The ex-wife of a man buried near the Desert Rd has told a murder trial her former husband ran off with another woman and sent $10,000 to stop family looking for him.
Bao Chang "Ricky" Wang was killed in Auckland and his body dumped 370km away. Zhicheng Gu and Jianqi Zhao have pleaded not guilty to Wang's murder.
The High Court at Auckland heard Susan Zhu and Wang had met years earlier at SkyCity, where both worked.
Zhu told the murder trial her ex-husband was a healthy, 182cm tall man who'd played rugby in high school.
But she said his secretive behaviour in later years caused fractures in the marriage and when he left her, Zhu and her two children wondered where he went.
Zhu told the court a man named Tony Piao once came to visit, handing over $10,000 and telling her the money was from Ricky Wang.
Zhu said Piao told her Wang had "run away with his girlfriend and he doesn't plan to come back again".
The court has heard Piao was later the person who called police from Waikeria prison and told them Wang had been killed in Auckland and buried near the Desert Rd.
Zhu was asked about Wang's admission to doing drugs and seeing prostitutes.
"Those things came up when we were fighting. Both of us were very angry so I'm not sure the words in that moment can count."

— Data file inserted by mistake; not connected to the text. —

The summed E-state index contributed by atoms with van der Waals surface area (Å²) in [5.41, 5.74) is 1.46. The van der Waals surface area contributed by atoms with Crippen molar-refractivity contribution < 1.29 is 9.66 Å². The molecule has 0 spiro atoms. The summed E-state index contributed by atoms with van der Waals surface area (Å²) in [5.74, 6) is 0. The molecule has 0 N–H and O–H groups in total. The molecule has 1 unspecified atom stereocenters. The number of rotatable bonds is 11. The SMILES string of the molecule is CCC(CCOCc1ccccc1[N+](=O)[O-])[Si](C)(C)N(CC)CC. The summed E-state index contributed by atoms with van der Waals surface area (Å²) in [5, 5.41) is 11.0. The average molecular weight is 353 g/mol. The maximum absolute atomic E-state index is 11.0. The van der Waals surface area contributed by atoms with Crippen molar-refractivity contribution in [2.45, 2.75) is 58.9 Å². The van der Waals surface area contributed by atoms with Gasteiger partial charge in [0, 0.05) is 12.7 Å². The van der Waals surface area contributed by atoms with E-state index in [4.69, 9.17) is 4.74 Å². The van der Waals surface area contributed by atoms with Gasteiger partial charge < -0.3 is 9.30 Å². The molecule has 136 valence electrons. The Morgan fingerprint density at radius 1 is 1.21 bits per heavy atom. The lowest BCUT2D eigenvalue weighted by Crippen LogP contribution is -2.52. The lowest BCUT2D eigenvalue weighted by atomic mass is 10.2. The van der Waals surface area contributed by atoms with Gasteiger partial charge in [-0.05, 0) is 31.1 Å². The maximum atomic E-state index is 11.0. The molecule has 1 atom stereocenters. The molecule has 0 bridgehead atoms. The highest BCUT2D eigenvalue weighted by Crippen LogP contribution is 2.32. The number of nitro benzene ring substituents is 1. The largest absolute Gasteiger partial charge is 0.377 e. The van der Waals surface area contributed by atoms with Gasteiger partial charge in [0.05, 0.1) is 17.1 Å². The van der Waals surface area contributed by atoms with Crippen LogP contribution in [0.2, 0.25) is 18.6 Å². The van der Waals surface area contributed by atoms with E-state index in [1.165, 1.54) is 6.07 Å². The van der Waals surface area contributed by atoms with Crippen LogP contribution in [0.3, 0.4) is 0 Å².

She suggested Wang had once accused her of being materialistic.
"He said: 'How did I get to marry you, a person who cares so much about money?'"
The Crown claims Wang wandered into a quagmire of drug-taking, gambling and frequenting prostitutes before he crossed a local crime boss.
Prosecutors say Zhao - also known as Uncle Six, Brother Six, and Leo - was that crime boss, and he was displeased with Wang over a real or attempted betrayal.
The Crown says Zhao was the most influential leader in a group of Chinese migrants who made and sold meth to fund lavish lifestyles.
Defence lawyers say the Crown case is based on claims from an underworld denizen of dubious reputation linked to brothels and drug dealing.
They say that person is Tony Piao, who called police from Waikeria Prison and claimed to have detailed knowledge of Wang's killing and burial.
After his death, Wang's apartment presented a ghostly sight to a property agent who investigated when rent stopped being paid.
Property manager Cherie Lamb said in the early days of Wang's $850 a week tenancy, no problems arose at the property.
The court heard Wang moved into a Symonds St flat after leaving his wife.
"It was signed up for a year but unfortunately it didn't last the year," Lamb said.
Rent payments stopped completely in September 2017 and Lamb went to visit.
She told jurors the locks had been changed, but when she was able to enter later, the place was largely deserted.
The flat was untidy, uninhabited and only a few pieces of rubbish, some cutlery and food were inside.
"The switches had all been taken off the walls, the venting had been taken down, I understand the property had been repainted and recarpeted too."
She said the apartment owners were unhappy with her property agency about the rent payments stopping.
The trial before Justice Graham Lang and the jury continues.